Jaundice

Overview
  • Jaundice is a clinical term referring to yellowing of body tissues due to deposition of bilirubin. Because bilirubin has a high affinity for the sclera of the eye, the most sensitive indicator of Jaundice is yellowing of the sclera, termed scleral icterus, which occurs when plasma biliruin levels are greater than 3.0mg/dl. At higher concentrations of bilirubin the skin and tissue underneath the tongue will also gain a yellowish hue.
Pathogenesis
  • The overarching pathogenesis of jaundice is actually quite simple and results from either an over-production or impaired clearance of bilirubin, leading to large elevations of plasma bilirubin (i.e. hyperbilirubinemia). Recall that bilirubin is the biochemical byproduct of heme degradation which is part of the processes of erythrocyte degradation. The bilirubin metabolite is then eliminated from the body through hepatobiliary clearance as described in Heme Degradation. Therefore, Jaundice will either occur due to increased degradation of erythrocytes or hepatobiliary derangements which impair bilirubin clearance. Although the basic pathogenesis is simple, a large number of inherited or acquired etiologies can derange the balance of either bilirubin synthesis or clearance in such a way as to produce jaundice.
Clinical Consequences
  • The tissue deposition of bilirubin itself is of little clinical significance in adults and largely serves as an indicator of the primary disease which is often clinically serious.
Etiologies
  • Jaundice can be caused by a large variety of etiologies that can affect any step of bilirubin metabolism and transport. Below we have tried our best to organize the etiologies of jaundice to correspond with the steps outlined in Heme Degradation which the reader should review if unfamililar. Only etiologies which can lead to overt jaundice are discussed below whereas those which typically lead to isolated hyperbilirubinemia without clinical jaundice are left out.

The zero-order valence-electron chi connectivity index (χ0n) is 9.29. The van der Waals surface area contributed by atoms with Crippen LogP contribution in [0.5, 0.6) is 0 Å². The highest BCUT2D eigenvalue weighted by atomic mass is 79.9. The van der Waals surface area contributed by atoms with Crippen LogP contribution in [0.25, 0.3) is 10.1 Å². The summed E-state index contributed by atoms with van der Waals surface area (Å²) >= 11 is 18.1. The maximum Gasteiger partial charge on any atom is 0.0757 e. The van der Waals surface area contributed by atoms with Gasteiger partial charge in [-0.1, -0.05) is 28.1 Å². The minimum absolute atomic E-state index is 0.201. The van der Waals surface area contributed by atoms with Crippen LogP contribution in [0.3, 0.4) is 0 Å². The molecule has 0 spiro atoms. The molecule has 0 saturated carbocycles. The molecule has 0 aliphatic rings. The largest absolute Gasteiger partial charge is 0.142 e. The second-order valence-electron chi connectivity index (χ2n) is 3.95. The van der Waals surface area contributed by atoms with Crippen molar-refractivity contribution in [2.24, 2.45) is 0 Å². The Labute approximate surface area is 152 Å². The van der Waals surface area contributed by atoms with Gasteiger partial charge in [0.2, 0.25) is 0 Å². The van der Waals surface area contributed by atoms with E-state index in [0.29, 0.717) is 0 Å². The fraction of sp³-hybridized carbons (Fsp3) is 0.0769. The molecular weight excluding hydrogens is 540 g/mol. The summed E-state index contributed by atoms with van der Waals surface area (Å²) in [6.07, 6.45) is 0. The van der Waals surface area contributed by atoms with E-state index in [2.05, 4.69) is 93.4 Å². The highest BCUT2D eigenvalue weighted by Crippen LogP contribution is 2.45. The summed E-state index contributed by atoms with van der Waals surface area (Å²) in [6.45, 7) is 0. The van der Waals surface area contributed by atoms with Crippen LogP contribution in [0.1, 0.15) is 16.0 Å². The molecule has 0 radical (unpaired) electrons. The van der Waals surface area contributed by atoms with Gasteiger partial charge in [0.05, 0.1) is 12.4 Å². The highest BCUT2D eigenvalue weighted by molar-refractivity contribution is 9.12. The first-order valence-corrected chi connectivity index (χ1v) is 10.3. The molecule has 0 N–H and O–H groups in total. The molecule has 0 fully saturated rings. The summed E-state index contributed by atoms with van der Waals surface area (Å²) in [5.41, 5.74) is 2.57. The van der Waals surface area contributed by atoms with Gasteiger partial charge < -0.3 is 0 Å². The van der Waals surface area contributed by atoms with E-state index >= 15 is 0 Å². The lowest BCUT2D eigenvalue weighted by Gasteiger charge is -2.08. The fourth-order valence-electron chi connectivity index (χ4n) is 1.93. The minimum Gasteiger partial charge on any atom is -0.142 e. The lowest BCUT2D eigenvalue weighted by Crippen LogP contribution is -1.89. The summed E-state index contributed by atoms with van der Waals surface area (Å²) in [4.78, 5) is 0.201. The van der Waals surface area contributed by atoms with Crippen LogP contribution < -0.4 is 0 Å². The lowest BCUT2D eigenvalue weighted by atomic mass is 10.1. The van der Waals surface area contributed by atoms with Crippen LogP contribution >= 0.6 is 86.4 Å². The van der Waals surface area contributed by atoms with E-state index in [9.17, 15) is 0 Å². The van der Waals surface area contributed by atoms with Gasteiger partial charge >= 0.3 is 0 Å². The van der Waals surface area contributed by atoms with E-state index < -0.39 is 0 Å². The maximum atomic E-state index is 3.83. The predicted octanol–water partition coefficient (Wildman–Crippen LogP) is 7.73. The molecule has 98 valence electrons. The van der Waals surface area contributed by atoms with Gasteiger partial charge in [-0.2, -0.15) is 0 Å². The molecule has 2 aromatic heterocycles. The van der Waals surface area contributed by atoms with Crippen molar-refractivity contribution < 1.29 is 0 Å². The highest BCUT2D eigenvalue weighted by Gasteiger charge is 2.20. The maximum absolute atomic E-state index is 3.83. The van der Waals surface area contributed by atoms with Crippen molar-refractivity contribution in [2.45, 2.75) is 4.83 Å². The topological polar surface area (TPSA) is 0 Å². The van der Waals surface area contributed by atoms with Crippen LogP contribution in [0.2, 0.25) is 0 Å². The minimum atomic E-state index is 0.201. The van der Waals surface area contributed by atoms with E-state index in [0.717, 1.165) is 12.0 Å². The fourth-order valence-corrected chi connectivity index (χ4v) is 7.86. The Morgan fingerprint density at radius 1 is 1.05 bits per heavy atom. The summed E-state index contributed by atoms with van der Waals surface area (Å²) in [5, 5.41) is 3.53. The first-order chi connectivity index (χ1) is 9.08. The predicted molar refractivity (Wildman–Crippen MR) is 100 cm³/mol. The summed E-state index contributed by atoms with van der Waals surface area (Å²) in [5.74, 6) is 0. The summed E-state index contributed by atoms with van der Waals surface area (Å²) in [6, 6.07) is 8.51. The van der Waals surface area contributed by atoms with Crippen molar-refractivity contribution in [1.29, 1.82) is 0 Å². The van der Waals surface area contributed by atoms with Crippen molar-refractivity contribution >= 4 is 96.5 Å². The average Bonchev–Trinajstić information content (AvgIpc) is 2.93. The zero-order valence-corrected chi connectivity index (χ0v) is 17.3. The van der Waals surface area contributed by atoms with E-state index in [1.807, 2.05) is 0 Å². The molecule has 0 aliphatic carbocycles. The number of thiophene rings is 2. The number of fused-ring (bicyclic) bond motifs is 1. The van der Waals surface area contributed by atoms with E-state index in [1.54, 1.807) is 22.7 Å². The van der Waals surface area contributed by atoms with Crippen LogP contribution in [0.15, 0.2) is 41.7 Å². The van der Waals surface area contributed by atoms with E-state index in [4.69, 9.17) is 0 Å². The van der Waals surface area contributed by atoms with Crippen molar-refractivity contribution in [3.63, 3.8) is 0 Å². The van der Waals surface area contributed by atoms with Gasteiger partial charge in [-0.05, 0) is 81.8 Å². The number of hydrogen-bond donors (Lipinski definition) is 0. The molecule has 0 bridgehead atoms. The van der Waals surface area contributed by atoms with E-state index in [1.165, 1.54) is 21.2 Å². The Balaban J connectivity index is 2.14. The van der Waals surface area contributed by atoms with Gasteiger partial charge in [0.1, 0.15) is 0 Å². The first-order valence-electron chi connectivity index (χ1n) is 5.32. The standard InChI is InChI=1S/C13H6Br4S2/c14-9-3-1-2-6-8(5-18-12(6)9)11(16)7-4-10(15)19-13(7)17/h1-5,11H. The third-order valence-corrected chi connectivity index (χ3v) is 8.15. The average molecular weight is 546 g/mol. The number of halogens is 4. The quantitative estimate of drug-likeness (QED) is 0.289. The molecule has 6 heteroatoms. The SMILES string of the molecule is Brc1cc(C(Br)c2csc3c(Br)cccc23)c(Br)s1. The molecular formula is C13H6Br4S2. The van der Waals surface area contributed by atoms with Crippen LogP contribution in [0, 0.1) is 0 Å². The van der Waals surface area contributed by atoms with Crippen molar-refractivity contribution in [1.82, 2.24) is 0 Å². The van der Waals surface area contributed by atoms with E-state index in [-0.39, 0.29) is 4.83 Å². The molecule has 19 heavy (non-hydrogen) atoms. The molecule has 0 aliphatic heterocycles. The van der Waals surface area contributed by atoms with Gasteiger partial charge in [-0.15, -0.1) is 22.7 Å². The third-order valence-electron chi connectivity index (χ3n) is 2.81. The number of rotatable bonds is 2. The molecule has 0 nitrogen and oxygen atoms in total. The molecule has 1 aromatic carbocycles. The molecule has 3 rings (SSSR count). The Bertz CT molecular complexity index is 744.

Unconjugated Hyperbilirubinemias
  • Overview
    • Unconjugated hyperbilirubinemias occur due to increased production of unconjugated bilirubin or impairment of hepatic bilirubin conjugation. Increased production of unconjugated bilirubin is typically the result of derangements in erythrocytes. In contrast, unconjugated hyperbilirubinemias due to impaired conjugation occur due to focal hereditary or acquired biochemical defects in the molecular conjugation machinery and are not the result of large disease processes with overt hepatic pathologies. The links below are not subtopics of this page and will take you to potentially distant sites within the Table of Contents.
  • Increased Unconjugated Bilirubin Production
  • Impaired Bilirubin Conjugation
Conjugated Hyperbilirubinemias
  • Overview
    • Conjugated hyperbilirubinemias occur either due to impairments in hepatocytic excretion of conjugated bilirubin, impairment of bile transport, or due to hepatocyte injury resulting in release/regurgitation of conjugated bile. When highly elevated, conjugated bilirubin, which has a dark color, is excreted in the urine; thus, conjugated hyperbilirubinemias are often characterized by the presence of tea- or cola-colored urine. Outside of two highly rare hereditary disorders of hepatocytic bilirubin excretion, the other causes of conjugated hyperbilirubinemia are due to inflammatory damage to hepatocytes or defects in bile transport. In these latter disorders, evaluation of additional liver functions tests is highly informative. Generally, elevations of serum aminotransferases out of proportion to serum alkaline phosphatase suggests hepatocytic injury, whereas the reverse suggests impairment of intra-hepatic or extra-hepatic bile transport. However, it should be pointed out that many hepatic diseases cast a wide histological net of pathology and thus lead to impairments in both hepatocyte and biliary function. The links below are not subtopics of this page and will take you to potentially distant sites within the Table of Contents.